leaders while the heads of state of the U.S., Mexico and Canada now
openly urge them to launch a public relations campaign to counter
growing criticism of the trilateral cooperative
some fear is a step toward a North American Union.
[...A]n internal memo from Canada's Foreign Affairs and
Internal Trade ministry, obtained by WND under an Access
to Information Act request [...] is an internal government summary
of the third SPP summit meeting held Aug. 20-21, 2007, in Montebello
The redacted memo does not disclose the author or the
date the memo was written.
The first sentence of the memo makes clear, as WND
previously reported, the North American Competitiveness Council, or
NACC, was the only participant invited to meet behind closed doors with
the SPP bureaucrats. The SPP consists of 20 working groups plus the
attending cabinet officers from
each country and the heads of state. [...]
The NACC is a largely secretive SPP advisory council of
representatives of 30 North American corporations selected by the
Chambers of Commerce in the three nations.
The NACC has issued no press releases disclosing
specific recommendations made to the SPP trilateral working groups
tasked with "integrating" and "harmonizing" administrative rules and
regulations into a North American format.
Nor have any minutes of SPP meetings with NACC
participants ever been made public.
The PR offensive is clearly discussed in the third
paragraph of the internal memo, where following an initial redacted
sentence, the paragraph discusses comments made by the three heads of
state in the closed door discussions, noting, "He also urged NACC
members to assist in confronting and refuting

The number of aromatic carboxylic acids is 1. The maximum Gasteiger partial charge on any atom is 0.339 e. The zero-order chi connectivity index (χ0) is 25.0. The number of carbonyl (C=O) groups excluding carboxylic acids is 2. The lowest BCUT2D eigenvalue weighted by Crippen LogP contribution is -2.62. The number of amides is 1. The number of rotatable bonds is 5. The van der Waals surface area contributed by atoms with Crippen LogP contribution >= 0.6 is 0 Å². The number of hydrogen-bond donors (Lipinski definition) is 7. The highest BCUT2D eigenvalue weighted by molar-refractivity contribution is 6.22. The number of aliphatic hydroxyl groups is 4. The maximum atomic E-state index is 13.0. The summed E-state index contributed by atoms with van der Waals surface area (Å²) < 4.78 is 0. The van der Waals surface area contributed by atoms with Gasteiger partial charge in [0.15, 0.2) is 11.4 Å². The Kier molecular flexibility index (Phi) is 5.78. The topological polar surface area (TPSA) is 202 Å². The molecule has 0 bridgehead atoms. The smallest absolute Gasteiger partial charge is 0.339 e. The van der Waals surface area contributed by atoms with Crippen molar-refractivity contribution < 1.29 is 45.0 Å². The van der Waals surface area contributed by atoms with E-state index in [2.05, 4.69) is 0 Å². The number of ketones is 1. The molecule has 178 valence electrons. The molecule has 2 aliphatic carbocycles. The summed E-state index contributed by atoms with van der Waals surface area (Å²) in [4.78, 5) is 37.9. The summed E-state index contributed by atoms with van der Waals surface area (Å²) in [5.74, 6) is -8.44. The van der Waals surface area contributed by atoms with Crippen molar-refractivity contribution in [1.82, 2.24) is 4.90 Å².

critics of the Security and Prosperity Partnership of North America
The "He" in the sentence is not identified.
The fourth paragraph continues the PR theme: "In
closing, all leaders expressed a desire for the NACC to play a role in
articulating publicly the benefits of greater collaboration in North
Later, the memo admits, "Leaders discussed some of the
difficulties of the SPP, including the lack of popular support and the
failure of the public to understand the competitive challenges
confronting North America."
After a redacted sentence, the memo continues,
"Governments are faced with addressing the rapidly evolving competitive
environment without fueling protectionism, when industry sectors face
The memo then documents a comment made by President
Bush: "In terms of building public support, President Bush suggested
engaging the support of those who had benefited from NAFTA and from
North American integration (including small business owners) to tell
their stories and humanize the
The document says, regarding import safety, "President
Bush underlined the importance of tackling the issue more broadly and
showing that governments are ahead of this issue in order to prevent a
trade protectionist backlash, especially against China."
Toward the end, the memo reinforces the public relations
theme, emphasizing, "NACC members should have a role in communicating
the merits of North American collaboration, including by engaging their
employees and unions."
Meanwhile, the SPP ministers and trilateral working
groups continue to pursue a policy of secret, closed-door meetings,
where the press and the public is not invited to participate or observe
the process. [...]
Several other important points were disclosed in the
Foreign Affairs and Internal Trade document obtained under the Access
to Information Act request.
The document confirmed a much-rumored concern that the